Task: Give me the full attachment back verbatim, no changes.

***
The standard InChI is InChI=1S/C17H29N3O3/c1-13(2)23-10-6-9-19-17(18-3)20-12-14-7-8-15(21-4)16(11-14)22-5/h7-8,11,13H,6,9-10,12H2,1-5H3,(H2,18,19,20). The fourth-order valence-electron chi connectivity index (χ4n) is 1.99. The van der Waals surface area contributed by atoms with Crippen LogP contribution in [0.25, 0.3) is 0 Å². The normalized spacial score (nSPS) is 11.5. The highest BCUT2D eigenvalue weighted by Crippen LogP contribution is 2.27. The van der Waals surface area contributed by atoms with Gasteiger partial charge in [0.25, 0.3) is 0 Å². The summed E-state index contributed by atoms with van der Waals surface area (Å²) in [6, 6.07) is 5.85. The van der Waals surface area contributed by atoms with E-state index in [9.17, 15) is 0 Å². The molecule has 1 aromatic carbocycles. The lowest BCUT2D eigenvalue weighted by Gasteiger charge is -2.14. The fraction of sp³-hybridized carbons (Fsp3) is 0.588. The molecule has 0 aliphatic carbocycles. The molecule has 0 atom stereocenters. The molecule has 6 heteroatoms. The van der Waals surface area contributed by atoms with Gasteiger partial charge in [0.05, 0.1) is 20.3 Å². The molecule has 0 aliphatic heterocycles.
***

The standard InChI is InChI=1S/C17H29N3O3/c1-13(2)23-10-6-9-19-17(18-3)20-12-14-7-8-15(21-4)16(11-14)22-5/h7-8,11,13H,6,9-10,12H2,1-5H3,(H2,18,19,20). The fourth-order valence-electron chi connectivity index (χ4n) is 1.99. The van der Waals surface area contributed by atoms with Crippen LogP contribution in [0.25, 0.3) is 0 Å². The normalized spacial score (nSPS) is 11.5. The highest BCUT2D eigenvalue weighted by Crippen LogP contribution is 2.27. The van der Waals surface area contributed by atoms with Gasteiger partial charge in [0.25, 0.3) is 0 Å². The summed E-state index contributed by atoms with van der Waals surface area (Å²) in [6, 6.07) is 5.85. The van der Waals surface area contributed by atoms with E-state index in [9.17, 15) is 0 Å². The molecule has 1 aromatic carbocycles. The lowest BCUT2D eigenvalue weighted by Gasteiger charge is -2.14. The fraction of sp³-hybridized carbons (Fsp3) is 0.588. The molecule has 0 aliphatic carbocycles. The molecule has 0 atom stereocenters. The molecule has 6 heteroatoms. The van der Waals surface area contributed by atoms with Gasteiger partial charge in [0.05, 0.1) is 20.3 Å². The molecule has 0 aliphatic heterocycles.